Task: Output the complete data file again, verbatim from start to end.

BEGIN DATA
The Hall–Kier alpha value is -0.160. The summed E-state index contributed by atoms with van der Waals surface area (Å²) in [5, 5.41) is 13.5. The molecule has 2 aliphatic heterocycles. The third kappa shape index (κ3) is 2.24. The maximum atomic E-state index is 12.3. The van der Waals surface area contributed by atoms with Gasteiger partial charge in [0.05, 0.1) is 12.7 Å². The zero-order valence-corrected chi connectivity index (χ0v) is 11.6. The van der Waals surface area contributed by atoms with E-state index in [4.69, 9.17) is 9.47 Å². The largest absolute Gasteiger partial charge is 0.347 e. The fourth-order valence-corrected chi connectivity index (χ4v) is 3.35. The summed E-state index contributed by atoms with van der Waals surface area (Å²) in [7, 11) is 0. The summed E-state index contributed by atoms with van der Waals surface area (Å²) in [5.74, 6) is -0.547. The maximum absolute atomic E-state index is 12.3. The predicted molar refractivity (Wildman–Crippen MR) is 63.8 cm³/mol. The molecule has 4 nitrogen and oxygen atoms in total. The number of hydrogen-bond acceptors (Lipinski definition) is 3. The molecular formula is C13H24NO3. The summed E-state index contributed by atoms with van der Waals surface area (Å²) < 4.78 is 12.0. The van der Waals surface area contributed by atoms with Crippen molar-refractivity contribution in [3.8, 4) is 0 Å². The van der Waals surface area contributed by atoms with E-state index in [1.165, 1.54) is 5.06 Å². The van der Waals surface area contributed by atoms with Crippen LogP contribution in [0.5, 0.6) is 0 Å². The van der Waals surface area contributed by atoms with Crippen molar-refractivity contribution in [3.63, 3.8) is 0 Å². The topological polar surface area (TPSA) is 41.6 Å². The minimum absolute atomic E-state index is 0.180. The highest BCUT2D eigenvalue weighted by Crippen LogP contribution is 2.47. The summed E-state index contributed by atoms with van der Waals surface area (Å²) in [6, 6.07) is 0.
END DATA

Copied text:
The Hall–Kier alpha value is -0.160. The summed E-state index contributed by atoms with van der Waals surface area (Å²) in [5, 5.41) is 13.5. The molecule has 2 aliphatic heterocycles. The third kappa shape index (κ3) is 2.24. The maximum atomic E-state index is 12.3. The van der Waals surface area contributed by atoms with Gasteiger partial charge in [0.05, 0.1) is 12.7 Å². The zero-order valence-corrected chi connectivity index (χ0v) is 11.6. The van der Waals surface area contributed by atoms with E-state index in [4.69, 9.17) is 9.47 Å². The largest absolute Gasteiger partial charge is 0.347 e. The fourth-order valence-corrected chi connectivity index (χ4v) is 3.35. The summed E-state index contributed by atoms with van der Waals surface area (Å²) in [7, 11) is 0. The summed E-state index contributed by atoms with van der Waals surface area (Å²) in [5.74, 6) is -0.547. The maximum absolute atomic E-state index is 12.3. The predicted molar refractivity (Wildman–Crippen MR) is 63.8 cm³/mol. The molecule has 4 nitrogen and oxygen atoms in total. The number of hydrogen-bond acceptors (Lipinski definition) is 3. The molecular formula is C13H24NO3. The summed E-state index contributed by atoms with van der Waals surface area (Å²) < 4.78 is 12.0. The van der Waals surface area contributed by atoms with Crippen molar-refractivity contribution in [3.8, 4) is 0 Å². The van der Waals surface area contributed by atoms with E-state index in [1.165, 1.54) is 5.06 Å². The van der Waals surface area contributed by atoms with Crippen LogP contribution in [0.5, 0.6) is 0 Å². The van der Waals surface area contributed by atoms with Crippen molar-refractivity contribution in [3.63, 3.8) is 0 Å². The topological polar surface area (TPSA) is 41.6 Å². The minimum absolute atomic E-state index is 0.180. The highest BCUT2D eigenvalue weighted by Crippen LogP contribution is 2.47. The summed E-state index contributed by atoms with van der Waals surface area (Å²) in [6, 6.07) is 0.